When asked to explain the difference in competition between the two Class A assignments Stiever offers, “It’s not that noticeable, but the elite hitters in High-A are a little better than A-ball. With better approaches and more takes, they are less likely to chase. I would say the difference is incremental, but I was pitching much better in Winston so I also think I had a lot more confidence.”

Thus far, Stiever’s developmental arc has been quite similar to Philadelphia Phillies farmhand Spencer Howard. The two pitchers share a nearly identical build, have gained fastball velocity and displayed marked improvement as they have advanced. Howard is currently a Top 100 prospect and ranks ninth overall among right-handed pitchers. If Stiever can continue to make strides like he did last year at Winston-Salem, a similar ascension through the prospect ranks will be not only possible, but inevitable. He just needs to continue to refine his slider and changeup to give him a reliable plus third pitch.

Have any doubts Stiever will find that refined slider and changeup? Don’t. The powerful pitcher has a track record of multifaceted athletic ability, dating back to Cedarburg High (Wis.), where Stiever was an All-State football player (defensive back and wide receiver) and also played varsity basketball through his sophomore year.

With his athleticism, competitive nature, high-octane heater and hammer curve coupled with pinpoint control, Stiever offers a very high floor for the South Siders. Look for him to advance to Double-A Birmingham in 2020 and continue to build off of the progress he made last season.

Stiever’s outlook for 2020? You can imagine, it’s straightforward, and aggressive.

“I want to stay healthy and get the ball every fifth day,” he says. “I want to be able to be at or near my best every start, and I’d like to be one of the guys in the organization that throws the most innings. I was glad that I finished strong [in 2019], and I really want to continue that trend.”

As the fastest-rising starter in the White Sox system, there’s little doubt Stiever is going to leave it all out on the mound all summer long.

Scout’s Eye: Justin Wechsler

Stiever’s grades:
Fastball 60 (now)/65 (future)
Curveball: Fringy but flashed plus
Slider: Also fringy but showed promise to be an average pitch, flashed plus at times (50).
Changeup (50)
Command 55 (now)/60 (future)

“He’s athletic and strong, I figured he’d get more strikeouts once he learned to harness his stuff,” Wechsler says. “Being a kid from the Midwest he obviously had less experience [than kids from warm-weather states]. I saw a lot of upside and room for growth. He’s a competitor and threw a ton of strikes — that skill will play anywhere.”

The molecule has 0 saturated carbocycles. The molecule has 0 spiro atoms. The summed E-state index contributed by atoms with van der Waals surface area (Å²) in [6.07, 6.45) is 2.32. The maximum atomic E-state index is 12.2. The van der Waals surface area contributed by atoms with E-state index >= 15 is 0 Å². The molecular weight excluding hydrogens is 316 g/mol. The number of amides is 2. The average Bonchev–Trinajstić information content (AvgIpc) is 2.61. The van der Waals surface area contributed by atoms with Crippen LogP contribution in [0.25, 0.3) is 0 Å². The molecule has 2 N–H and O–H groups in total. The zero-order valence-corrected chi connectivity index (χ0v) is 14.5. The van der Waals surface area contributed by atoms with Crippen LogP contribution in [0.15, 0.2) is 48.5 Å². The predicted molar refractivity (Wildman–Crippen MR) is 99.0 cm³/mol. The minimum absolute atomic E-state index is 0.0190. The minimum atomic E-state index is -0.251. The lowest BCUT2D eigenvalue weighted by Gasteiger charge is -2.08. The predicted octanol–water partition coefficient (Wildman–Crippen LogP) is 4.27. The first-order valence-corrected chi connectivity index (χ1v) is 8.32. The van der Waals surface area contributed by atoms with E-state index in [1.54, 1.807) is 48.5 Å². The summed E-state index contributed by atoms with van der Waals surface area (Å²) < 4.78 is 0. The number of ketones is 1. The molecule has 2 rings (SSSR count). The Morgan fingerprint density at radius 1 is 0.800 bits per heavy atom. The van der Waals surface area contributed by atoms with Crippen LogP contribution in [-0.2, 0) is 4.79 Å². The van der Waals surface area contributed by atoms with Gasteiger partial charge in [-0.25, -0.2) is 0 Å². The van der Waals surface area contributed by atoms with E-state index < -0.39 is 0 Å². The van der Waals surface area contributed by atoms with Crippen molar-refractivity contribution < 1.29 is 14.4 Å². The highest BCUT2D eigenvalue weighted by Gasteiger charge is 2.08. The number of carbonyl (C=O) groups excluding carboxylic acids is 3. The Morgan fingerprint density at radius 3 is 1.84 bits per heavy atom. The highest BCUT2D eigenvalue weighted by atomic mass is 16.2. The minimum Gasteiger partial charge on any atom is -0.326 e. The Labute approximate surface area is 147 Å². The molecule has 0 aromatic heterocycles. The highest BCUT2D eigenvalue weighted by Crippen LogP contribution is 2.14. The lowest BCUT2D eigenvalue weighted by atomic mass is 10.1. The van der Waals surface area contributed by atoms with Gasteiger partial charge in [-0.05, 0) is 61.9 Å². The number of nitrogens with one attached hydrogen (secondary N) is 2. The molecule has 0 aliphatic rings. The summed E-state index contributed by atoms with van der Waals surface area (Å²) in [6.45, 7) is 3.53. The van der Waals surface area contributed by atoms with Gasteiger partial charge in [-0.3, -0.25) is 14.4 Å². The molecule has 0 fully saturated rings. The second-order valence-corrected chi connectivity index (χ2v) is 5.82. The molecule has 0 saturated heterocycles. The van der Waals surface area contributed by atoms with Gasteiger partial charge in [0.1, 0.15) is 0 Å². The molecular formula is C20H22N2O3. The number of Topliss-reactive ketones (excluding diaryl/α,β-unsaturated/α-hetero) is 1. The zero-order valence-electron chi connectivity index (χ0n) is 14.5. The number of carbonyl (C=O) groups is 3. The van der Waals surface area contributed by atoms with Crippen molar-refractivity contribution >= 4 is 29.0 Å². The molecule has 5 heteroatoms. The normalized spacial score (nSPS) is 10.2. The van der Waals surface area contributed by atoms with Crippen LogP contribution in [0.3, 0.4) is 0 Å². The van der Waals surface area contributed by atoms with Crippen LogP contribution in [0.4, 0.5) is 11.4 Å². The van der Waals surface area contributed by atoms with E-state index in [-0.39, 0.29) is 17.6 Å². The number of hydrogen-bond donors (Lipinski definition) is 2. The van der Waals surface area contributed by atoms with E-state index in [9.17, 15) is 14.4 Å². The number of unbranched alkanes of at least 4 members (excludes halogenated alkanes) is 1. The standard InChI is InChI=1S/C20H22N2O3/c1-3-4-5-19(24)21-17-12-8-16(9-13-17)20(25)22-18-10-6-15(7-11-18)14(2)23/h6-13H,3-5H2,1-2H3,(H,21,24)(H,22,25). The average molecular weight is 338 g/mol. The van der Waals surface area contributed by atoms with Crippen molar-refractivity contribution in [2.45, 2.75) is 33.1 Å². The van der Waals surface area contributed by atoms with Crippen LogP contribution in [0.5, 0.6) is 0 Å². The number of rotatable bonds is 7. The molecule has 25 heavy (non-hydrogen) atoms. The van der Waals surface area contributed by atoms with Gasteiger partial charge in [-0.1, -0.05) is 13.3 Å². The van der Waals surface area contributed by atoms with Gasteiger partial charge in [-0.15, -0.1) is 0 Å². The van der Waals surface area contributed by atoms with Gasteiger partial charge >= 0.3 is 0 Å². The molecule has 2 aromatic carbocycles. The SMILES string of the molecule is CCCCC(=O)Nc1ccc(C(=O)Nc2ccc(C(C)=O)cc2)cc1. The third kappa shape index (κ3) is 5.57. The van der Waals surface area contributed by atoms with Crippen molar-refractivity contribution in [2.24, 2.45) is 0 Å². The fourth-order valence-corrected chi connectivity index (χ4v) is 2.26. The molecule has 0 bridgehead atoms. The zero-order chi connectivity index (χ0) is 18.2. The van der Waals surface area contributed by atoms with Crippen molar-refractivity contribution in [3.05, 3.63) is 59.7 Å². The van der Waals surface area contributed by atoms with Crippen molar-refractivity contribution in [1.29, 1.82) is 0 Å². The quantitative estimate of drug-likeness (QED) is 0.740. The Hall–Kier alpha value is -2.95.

South Side Hit Pen Top Prospect 85: Lane Ramsey

Tall drink: Ramsey is poised for a big leap to Winston-Salem, and perhaps Birmingham, in 2020. (Tiffany Wintz/South Side Hit Pen)

Lane Ramsey
Right-Handed Relief Pitcher
245 pounds
Age: 23
SSHP rank among all right-handed relief pitchers in the system: 14 

After transferring from Division II Newman University, Lane Ramsey spent the final two years of his college career with the University of Oklahoma. Yes, that’s correct. He transferred from Newman to Norman. While his final season with the Sooners wasn’t anything to write about, it was still Ramsey’s best (even including his year with Newman). In 2018 for the Sooners in 14 outings (three starts), Ramsey compiled a 5.24 ERA and 1.61 WHIP in 22 innings by allowing 22 hits (.253 OBA) and 14 walks (13.2%) while striking out 18 (17.0%). The White Sox, liking his fastball and size, selected him in the 23rd round of that year’s MLB draft.

Despite throwing more strikes, Ramsey got roughed up a bit in the higher air of Great Falls (5.77 ERA, 1.61 WHIP, .316 OBA, 5.3 BB% and 16.9 K%) in 2018. In 2019, Ramsey fared far better in everything but the walk department, for Kannapolis. In 31 relief appearances totaling 52 ⅓ innings, he posted a 2.75 ERA and 1.18 WHIP by surrendering 42 hits (.215 OBA) and 20 walks (8.8%) while fanning 44 (19.3%). Ramsey was especially tough against righties (.153 OBA), but lefties hit him at a .298 clip. With his size and delivery, Ramsey may simply be more difficult to pick up by righties. Baseball Draft last year credited Ramsey with a peak 95 mph fastball. Opponents hit grounders at a 53% rate against him this year, which should hold him in good stead for Winston-Salem in 2020.